Goats, Monkeys, Hamlet. Etc.

Free Performance of Shakespeare’s Greatest Hits in A Third Ward Gallery.

Dec. 31, 1969
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It’s a spacious studio space in the Third Ward/Walker’s Point area of town. Classy, old white wood and white brick marred only slightly by some pseudo-sorta-kinda Jackson Pollock paintings to my right. A large audience sits on white wooden folding chairs for Goats & Monkeys’ Thursday night staged reading of Hamlet. It may not be a fully staged production of Shakespeare’s classic, but this IS my third time seeing some sort of staging of the play in as many theatre seasons. The last two fully staged productions I’d seen of the tragedy had been a bit of a mix . . .with occasional sparkles of brilliance. Off The Wall Theatre had a powerful performance of Liz Mistele as Ophelia . . . The Loose Cannon production ended in a custard cream pie fight. . . and here Goats And Monkeys has assembled a dream cast of local high-end Equity actors performing in a staged reading.

Goats And Monkeys’ Paula Suozzi introduced the evening . . . the first of three G&M readings of Hamlet this weekend. Somewhere in a very cordial introduction, she happens to mention that the Saturday reading is the one year anniversary of the phone call that let her know Milwaukee Shakespeare would be no more. Kind of an interesting event to observe with a reading of Hamlet.

It wasn’t long before the reading started . . . and some really impressive voices of some really professional actors start to breathe life into some really classic Shakespeare. Brian J. Gill makes for a charismatic title character . . . like much of the rest of the play, he’s doing a straight ahead, un-skewed portrayal of the tragic hero.  Jonathan Smoots’ powerful voice serves as a really strong emotional center to the play. Smoots anchors-in as Claudius with an admirably intense gravity. Norman Moses quite nearly steals a few scenes in high comic form as the arrogant Polonius. Peter Silbert manages as much with his performance as the gravedigger. Clearly he’s been here before . . .

Shakespeare always has a poetic line or two that feels more familiar than the rest, but Hamlet reads a bit like a William Shakespeare greatest hits collection. This is particularly apparent during a staged reading where the text is so easy to focus on. Even in full production, I can’t help but hear imaginary applause in my head whenever a line is spoken that time has made cliché. Ahem: Neither a borrower nor a lender be, what a piece of work is man, to thine own self be true, the play's the thing, something is rotten in the state of Denmark, murder most foul, get thee to a nunnery and so on . . . and then there are the word pairings that others have been carved into titles of other (mostly sci-fi) works including time out of joint, infinite jest, all my sins remembered uhh . . . the undiscovered country and so on . . . it can be really distracting with all of the highly recognizable dialogue that's been torn out of context and placed into general usage. It's like Shakespeare's showing-off from beyond the grave with this one.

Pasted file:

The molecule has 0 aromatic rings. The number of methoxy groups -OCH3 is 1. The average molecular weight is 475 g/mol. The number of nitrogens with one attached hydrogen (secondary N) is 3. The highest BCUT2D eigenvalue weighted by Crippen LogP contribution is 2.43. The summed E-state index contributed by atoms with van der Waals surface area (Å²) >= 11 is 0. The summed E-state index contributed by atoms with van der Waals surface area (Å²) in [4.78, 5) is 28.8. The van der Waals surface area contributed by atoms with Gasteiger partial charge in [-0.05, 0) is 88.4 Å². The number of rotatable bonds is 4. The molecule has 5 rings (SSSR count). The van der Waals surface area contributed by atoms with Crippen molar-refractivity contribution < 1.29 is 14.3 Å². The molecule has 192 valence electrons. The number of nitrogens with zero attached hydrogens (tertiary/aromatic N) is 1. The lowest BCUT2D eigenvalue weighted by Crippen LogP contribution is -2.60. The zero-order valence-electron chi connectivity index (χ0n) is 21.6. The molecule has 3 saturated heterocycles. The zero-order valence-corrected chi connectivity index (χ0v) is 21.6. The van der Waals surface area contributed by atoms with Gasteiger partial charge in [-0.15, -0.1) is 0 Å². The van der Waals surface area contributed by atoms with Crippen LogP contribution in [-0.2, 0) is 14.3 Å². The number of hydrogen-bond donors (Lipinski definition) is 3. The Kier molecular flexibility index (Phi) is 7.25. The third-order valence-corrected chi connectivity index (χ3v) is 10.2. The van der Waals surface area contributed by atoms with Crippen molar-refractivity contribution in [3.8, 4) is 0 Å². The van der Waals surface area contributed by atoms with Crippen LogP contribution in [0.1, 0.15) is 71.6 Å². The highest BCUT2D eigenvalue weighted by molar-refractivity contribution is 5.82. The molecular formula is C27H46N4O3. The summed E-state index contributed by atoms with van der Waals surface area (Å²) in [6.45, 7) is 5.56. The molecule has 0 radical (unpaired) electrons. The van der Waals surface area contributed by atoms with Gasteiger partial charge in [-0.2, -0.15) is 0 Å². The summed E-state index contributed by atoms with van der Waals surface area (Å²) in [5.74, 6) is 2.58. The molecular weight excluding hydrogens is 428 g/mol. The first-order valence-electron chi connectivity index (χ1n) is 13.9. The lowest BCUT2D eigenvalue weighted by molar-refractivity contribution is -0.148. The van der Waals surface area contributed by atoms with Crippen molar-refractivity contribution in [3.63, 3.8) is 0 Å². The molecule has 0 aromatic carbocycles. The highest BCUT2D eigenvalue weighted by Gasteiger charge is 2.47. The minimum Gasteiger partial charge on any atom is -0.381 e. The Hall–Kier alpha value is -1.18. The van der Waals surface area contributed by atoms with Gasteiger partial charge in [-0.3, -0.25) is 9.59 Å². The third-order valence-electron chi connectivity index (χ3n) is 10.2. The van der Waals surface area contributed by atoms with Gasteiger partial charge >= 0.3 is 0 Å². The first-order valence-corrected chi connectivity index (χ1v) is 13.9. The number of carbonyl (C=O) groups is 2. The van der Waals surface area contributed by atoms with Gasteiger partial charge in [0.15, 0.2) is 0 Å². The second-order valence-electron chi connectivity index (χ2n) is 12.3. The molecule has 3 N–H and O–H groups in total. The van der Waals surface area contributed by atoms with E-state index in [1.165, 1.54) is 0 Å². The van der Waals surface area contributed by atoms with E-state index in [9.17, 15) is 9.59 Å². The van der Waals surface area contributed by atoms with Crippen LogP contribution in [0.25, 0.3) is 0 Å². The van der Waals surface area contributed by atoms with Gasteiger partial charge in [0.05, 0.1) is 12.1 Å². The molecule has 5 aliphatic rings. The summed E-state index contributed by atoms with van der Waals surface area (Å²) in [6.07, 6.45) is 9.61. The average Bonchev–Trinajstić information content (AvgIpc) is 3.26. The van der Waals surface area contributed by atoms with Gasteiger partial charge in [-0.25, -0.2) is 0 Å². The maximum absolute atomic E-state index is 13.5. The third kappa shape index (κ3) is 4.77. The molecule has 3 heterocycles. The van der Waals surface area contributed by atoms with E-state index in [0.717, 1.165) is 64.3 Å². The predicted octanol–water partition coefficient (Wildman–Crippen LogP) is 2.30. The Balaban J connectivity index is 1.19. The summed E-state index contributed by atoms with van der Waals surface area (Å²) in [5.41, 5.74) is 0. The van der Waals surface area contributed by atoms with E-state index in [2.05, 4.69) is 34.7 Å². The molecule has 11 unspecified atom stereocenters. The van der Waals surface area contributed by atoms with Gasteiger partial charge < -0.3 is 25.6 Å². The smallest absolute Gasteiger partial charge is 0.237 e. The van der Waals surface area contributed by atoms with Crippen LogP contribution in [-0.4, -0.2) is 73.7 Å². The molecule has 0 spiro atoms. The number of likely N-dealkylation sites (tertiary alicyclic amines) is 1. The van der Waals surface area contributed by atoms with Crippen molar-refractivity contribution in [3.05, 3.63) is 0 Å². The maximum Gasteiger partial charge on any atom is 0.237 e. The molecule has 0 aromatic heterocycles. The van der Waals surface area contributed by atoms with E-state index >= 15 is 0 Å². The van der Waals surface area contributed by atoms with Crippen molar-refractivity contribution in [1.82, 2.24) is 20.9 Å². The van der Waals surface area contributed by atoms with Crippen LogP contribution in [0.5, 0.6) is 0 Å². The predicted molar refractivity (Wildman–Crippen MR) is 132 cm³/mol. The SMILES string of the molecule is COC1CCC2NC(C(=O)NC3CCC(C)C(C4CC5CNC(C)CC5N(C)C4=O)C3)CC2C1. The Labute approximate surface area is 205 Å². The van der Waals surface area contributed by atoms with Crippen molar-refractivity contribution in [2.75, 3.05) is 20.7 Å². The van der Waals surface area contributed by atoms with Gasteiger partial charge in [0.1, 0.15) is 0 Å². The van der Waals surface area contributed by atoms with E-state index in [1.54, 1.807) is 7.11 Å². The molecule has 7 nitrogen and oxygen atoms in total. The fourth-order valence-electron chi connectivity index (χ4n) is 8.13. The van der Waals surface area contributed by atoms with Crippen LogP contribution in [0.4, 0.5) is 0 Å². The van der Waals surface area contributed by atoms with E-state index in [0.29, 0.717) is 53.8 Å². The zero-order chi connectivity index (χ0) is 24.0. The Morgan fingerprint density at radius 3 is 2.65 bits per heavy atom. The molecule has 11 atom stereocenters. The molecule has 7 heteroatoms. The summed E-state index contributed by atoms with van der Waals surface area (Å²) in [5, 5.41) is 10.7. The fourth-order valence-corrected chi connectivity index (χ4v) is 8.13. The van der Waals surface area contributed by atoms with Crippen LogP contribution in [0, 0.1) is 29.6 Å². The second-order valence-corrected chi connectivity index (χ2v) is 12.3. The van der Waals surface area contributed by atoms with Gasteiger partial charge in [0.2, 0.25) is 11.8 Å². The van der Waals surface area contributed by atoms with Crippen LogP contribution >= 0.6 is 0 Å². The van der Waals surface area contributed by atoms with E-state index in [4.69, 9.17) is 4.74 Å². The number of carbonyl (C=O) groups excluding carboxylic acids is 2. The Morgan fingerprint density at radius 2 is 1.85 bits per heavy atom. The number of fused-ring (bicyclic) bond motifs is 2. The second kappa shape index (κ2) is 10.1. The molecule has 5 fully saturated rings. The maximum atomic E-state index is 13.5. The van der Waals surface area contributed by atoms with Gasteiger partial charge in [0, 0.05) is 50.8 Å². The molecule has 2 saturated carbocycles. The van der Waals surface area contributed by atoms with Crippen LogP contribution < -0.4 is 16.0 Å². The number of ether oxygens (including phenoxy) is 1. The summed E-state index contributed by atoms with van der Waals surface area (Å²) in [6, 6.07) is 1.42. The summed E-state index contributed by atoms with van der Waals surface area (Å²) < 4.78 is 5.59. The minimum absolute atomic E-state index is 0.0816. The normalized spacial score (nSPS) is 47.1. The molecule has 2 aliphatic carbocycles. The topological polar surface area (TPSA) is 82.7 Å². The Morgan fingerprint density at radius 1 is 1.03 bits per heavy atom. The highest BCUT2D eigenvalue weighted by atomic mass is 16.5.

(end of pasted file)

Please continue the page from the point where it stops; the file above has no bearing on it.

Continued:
Nowhere is this more evident than Hamlet’s To Be Or Not To Be  speech, which is so brilliantly written that it’s almost impossible to do without sounding really amateurish. Gill did a really good job of not making the speech sound abusrd, but I have a nagging suspicion that there have only been a handful of times that the speech has been done well in the 400 years since it was written. It’s one of those bits of text that’s impossible to get right, even for someone as charismatic, talented and skillful as Gill.

And as nice as it was to hear a passionate, straight-ahead auditory rendering of Hamlet performed by an almost entirely Equity cast, I missed some of those things that were done so well in the two fully-staged productions I’d seen of the tragedy in the past two years. I missed the little quirks and imperfections that made the epic tragedy seem real and immediate. The custard cream pie fight at the end of Loose Cannon’s production may have seemed a bit intentionally undignified, but the production had its moments. And I miss Liz Mistele as Ophelia. It’s been three years now since I saw her perform in Off The Wall’s production. She played the character with a deep-rooted strength that made it all the more dazzling to watch her completely lose it at the end of the play. Laura Gray is a really, really great actress. Her portrayal of Ophelia here is more traditional and it lends an emotionally affecting vulnerability to the role that makes for an interesting dynamic with the title character, but having seen the Off The Wall production, I’ll probably always prefer a stronger Ophelia.Still--it IS really satisfying to see a staged reading of a very, very traditional realization of a classic tragedy. Seeing a cast of classically trained actors get onstage behind music stands to read Hamlet is well worth the trouble of finding parking somewhere between the Third Ward and Walker’s Point.

Goats & Monkeys’
Free staged reading of Hamlet runs through the 24th. Reservations are strongly suggested and can be made by emailing: reservations@goatsandmonkeys.org


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